Most of the UK has hard water. Can this cause problems with your boiler or heating system? It certainly can. Let’s talk about why this happens and what hard water does to boilers, pipes, and radiators.
Soft Water vs. Hard Water
First, let’s define the difference between soft and hard water. And let’s forestall the clever joke about hard water being ice; water’s hardness has to do with mineral content, not temperature.
Hard water has a higher concentration of dissolved minerals in it, specifically calcium and magnesium. Soft water has less calcium and magnesium, but more dissolved sodium. That’s why water softening units use sodium pellets to soften hard water by exchanging some of the calcium for sodium.
To be precise, hard water has a concentration of 121 parts per million (or more) of calcium and/or magnesium. If your water is very hard (200 ppm or more), you may need to look into adding a water softening unit to your home, as per UK building regulations.
How Can You Tell If Your Water Is Hard?
While some people say drinking hard water is better for your health, it can wreak havoc on your clothes, skin, and appliances. So how do you know what the hardness of your water is?
You won’t be able to see a difference, and you may not be able to taste it, either. (Tasting it depends on the type of water you’re used to drinking.) But if you have dry itchy skin or lacklustre hair, hard water could be at fault; the extra minerals make it difficult to rinse off all the shampoo or soap. You might also notice spots on clean glassware or silverware or mineral stains on clean clothes. If hard water is left untreated long enough, it can cause limescale build-up, which coats the inside of pipes, boilers, kettles, and just about anything else that holds water.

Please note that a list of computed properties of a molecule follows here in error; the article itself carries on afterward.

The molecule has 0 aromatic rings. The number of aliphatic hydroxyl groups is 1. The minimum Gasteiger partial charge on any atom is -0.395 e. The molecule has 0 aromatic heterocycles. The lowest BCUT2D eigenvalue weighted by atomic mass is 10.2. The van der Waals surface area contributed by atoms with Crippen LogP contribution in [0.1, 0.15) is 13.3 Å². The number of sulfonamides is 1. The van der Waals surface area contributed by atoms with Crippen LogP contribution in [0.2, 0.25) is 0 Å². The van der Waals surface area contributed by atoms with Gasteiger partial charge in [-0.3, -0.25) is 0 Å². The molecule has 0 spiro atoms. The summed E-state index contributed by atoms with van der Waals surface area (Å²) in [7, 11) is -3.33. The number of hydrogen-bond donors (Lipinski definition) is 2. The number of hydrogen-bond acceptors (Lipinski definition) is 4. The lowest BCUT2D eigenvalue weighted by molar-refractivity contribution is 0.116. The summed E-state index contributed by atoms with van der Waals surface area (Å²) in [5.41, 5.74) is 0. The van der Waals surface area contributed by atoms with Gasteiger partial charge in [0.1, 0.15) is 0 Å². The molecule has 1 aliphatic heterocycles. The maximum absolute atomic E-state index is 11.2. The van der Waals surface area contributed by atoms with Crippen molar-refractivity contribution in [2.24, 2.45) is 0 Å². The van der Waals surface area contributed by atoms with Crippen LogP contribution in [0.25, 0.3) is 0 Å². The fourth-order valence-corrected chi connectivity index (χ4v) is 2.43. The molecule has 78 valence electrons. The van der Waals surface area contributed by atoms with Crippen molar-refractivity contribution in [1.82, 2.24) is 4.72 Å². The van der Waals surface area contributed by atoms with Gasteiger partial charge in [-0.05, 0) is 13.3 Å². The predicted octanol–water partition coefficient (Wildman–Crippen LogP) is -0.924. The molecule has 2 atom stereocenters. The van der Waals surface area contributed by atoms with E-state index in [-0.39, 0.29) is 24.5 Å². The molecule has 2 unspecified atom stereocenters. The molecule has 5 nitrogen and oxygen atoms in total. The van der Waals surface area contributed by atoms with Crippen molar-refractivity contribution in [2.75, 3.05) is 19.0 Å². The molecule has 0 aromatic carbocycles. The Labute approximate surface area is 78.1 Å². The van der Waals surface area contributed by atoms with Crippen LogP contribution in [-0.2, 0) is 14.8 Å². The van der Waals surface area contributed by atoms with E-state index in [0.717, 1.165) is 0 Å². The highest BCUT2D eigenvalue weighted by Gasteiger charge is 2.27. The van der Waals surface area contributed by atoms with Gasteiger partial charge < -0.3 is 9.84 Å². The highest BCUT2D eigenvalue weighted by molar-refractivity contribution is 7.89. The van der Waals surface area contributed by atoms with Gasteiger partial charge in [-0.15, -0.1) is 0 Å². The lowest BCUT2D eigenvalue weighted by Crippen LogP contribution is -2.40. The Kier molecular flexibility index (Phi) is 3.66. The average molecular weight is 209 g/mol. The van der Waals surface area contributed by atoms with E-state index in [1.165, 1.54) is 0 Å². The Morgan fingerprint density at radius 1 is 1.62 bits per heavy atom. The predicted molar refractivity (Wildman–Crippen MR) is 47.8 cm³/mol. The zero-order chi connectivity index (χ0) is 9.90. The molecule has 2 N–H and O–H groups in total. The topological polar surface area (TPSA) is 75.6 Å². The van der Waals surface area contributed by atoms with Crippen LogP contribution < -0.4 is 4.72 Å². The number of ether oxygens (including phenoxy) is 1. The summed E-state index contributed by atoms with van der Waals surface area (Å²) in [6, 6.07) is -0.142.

What Is Limescale?
Limescale is the name for the hard, normally white/gray, chalk-like residue that you may find sticking to the inside of your kettle. These deposits are made up of calcium carbonate and build up when so-called “hard water” flows through. Hence why it’s common to find limescale build-ups inside of pipes (particularly older ones) and boilers.
Due to its similarities to limestone, limescale was, for a time, used to form Eifel marble – a popular building material in the 11th and 12th centuries. That’s right – limescale can be a building material. So, not exactly what you want slowly coating the inside of your pipes!
The Effects of Hard Water In Your Heating System
A slight build-up of limescale is fairly common, but a significant build-up can cause major issues with your boiler, pipes, and radiators. In the boiler, it can especially cause problems when the heating coil gets covered in a thick layer of limescale. As the build-up gets thicker, it can reduce the performance of the heating coil.
In other parts of your heating system, limescale build-up can coat (and thus effectively narrow) pipes. This slows the flow of water throughout the pipes. What’s worse, it can reduce the transfer of heat from the water to the outside air. Either of these means your boiler will have to work harder, driving up your energy bills. Over time, this could also mean a shorter life for your boiler, or – in the very worst case – an expensive boiler failure.
How can you tell if limescale build-up is getting to be a problem for your boiler or heating system? Rattling or other unusual noises, less heat than usual, or rising utility costs often signal boiler problems, so get your system checked out by a professional if these signs continue.
What to Do If You Have Hard Water
If you have hard water, what should you do to keep your boiler running smoothly? The best thing is to schedule regular boiler maintenance; this will keep limescale from building up to epic proportions. As mentioned earlier, if you live in an area with very hard water, you may want to install a separate water softening system. And a simple, safe DIY tip is to regularly bleed your radiators; this won’t affect limescale, but getting rid of the extra air will help your system stay at optimal performance.
If you’re experiencing boiler, radiator, or heating problems, give JustBoilers a call. We’ll help you figure out (and fix!) the problem.